Insight

How does the plant-based sector compare to the meat industry in relation to by-products?

Plantbased IFP Blog Istock 1301035781
Nigel Devine

Nigel Devine

Associate Director

As demand for protein continues to shift towards plant-based, does the sector have lessons to learn from meat manufacturers? Below we discuss how the plant-based sector can take key learnings from the traditional meat industry and maximise the value of its by-products.

September 7, 2022

According to sustainability NGO WRAP, food surplus and waste in the UK is estimated to account for 7.2% of all food harvested, a total of 3.6 million tonnes, each year.

Although around 2 million tonnes of this surplus food is redistributed to animal feed or bio-based materials, 1.6 million tonnes per year are wasted. Much of this waste is from horticultural crops (54%) and cereals (30%), with just 8% of waste coming from livestock.

Improvement of by-product valorisation

Traditional meat supply chains have spent decades refining their approach to the so-called ‘fifth quarter’, by optimising the output of each animal and extracting the highest possible value from its by-products.

Despite a growing shift in consumption for plant-based protein, the plant-based manufacturing sector is still some way behind its traditional meat counterparts when it comes to by-product valorisation.

The first practical step for plant-based protein brands and manufacturers is to develop a strong knowledge of the whole supply chain from field to fork. Only by understanding where waste streams are, can you begin to develop a strategy to drive value from it.

Advanced technology and precision agriculture can minimise waste

Developing more sustainable agricultural practices will be vital for planet health. A report from WWF found that 1.2 billion tonnes of food produced globally is lost before it even leaves the farm.

Precision agriculture, which uses satellite data, remote sensing devices, and data gathering technology to enable information-based farm management, is one example which could optimise overall output from the sector.

Manufacturers could also benefit from the increased efficiencies as a result from more widespread adoption of precision agriculture.

With better visibility of outputs from suppliers, manufacturing plants will be able to prepare and adapt their processes for precise quantities of raw materials, helping to minimise waste across the wider supply chain.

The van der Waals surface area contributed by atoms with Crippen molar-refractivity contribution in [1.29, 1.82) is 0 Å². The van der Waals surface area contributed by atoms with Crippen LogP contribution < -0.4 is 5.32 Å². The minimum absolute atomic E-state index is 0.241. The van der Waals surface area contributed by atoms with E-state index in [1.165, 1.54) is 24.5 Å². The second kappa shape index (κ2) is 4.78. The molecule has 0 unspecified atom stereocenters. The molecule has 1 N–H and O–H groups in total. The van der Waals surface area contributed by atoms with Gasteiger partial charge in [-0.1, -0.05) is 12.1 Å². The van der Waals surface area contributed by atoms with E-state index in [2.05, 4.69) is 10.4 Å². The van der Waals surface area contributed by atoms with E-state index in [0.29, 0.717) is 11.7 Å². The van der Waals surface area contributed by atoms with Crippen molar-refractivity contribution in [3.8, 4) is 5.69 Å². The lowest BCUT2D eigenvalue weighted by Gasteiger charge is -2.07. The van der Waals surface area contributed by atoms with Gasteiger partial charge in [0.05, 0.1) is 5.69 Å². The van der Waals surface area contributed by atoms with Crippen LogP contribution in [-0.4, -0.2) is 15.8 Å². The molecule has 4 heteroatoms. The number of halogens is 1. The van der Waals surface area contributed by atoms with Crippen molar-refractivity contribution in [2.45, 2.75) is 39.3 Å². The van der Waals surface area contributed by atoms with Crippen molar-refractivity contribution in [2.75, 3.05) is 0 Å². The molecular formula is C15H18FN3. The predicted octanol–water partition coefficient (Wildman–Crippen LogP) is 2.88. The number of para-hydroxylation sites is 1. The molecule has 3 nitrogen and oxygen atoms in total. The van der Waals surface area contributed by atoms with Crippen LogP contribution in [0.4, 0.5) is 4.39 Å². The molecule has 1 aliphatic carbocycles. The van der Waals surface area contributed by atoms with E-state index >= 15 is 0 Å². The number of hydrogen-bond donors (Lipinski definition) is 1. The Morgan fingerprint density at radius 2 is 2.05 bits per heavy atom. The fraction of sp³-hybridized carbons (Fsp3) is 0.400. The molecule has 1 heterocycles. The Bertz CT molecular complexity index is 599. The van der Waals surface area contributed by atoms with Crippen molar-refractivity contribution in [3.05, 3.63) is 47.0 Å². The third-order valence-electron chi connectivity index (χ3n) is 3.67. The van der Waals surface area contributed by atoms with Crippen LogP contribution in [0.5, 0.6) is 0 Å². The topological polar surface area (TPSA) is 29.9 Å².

Once manufacturers have visibility of their waste streams, they can start to review their sustainability, assessing which waste products could be eliminated altogether, reduced, or reused.

Minimising plant waste will be increasingly important

When it comes to the manufacturing sector, plant-based is in a disadvantaged position compared to the traditional meat sector. The reason is that complicated manufacturing processes sometimes mean that it is easier to throw waste products away, rather than finding another use elsewhere in the supply chain.

However, as major players in the plant-based sector continue their maturity curves and margins are squeezed, putting the right materials and processes in place to minimise waste will be increasingly important.

This has been a relative weakness of the plant-based manufacturing sector, but putting process controls in place can have a huge role in optimising the output of products, increase operational efficiency and, perhaps most importantly, reduce waste.

Localised and symbiotic approach

Although the by-products market for traditional meat products is global, a more localised approach focused on symbiotic relationships between manufacturers could deliver even greater benefits for the plant-based protein sector.

As the strategic players in the market look to achieve greater efficiencies and increase margins, site selection will be an important consideration.

When choosing a site for a manufacturing plant, considering your by-products in a more strategic way, alongside more conventional requirements such as labour or energy, could see more complimentary plants co-locating to achieve mutual efficiencies.

The world’s first industrial symbiosis with a circular approach to production

One example of this pioneering industrial symbiosis is located in Kalundborg, Denmark, and uses a circular approach to production which turn a waste stream from one company into a resource for another.

Since 1972, the partnership has developed the world’s first industrial symbiosis with a circular approach to production. Kalundborg Symbiosis (http://www.symbiosis.dk/en/) includes more than 30 exchanges of materials, such as steam, gas, fly ash, gypsum, water and fertiliser, between more than 13 partners saving money and minimising waste.

This project was founded by the local municipality and the UK is much less advanced than Denmark in its approach to this type of project, so the UK will need investment and stimulus from the government to progress.

While plant-based protein supply chains remain relatively small and fragmented, if we can achieve a greater proportion of coordinated and collocated businesses, there is a huge opportunity for small, high growth manufacturers to achieve much greater value for their waste streams which could have a highly beneficial impact on both planet health and the growth of the plant-based sector.

Related content

Get in touch

Nigel Devine

Nigel Devine

Associate Director

United Kingdom

Matthew Carr

Matthew Carr

Managing Director- Commercial

Kegworth, United Kingdom

+4401509670850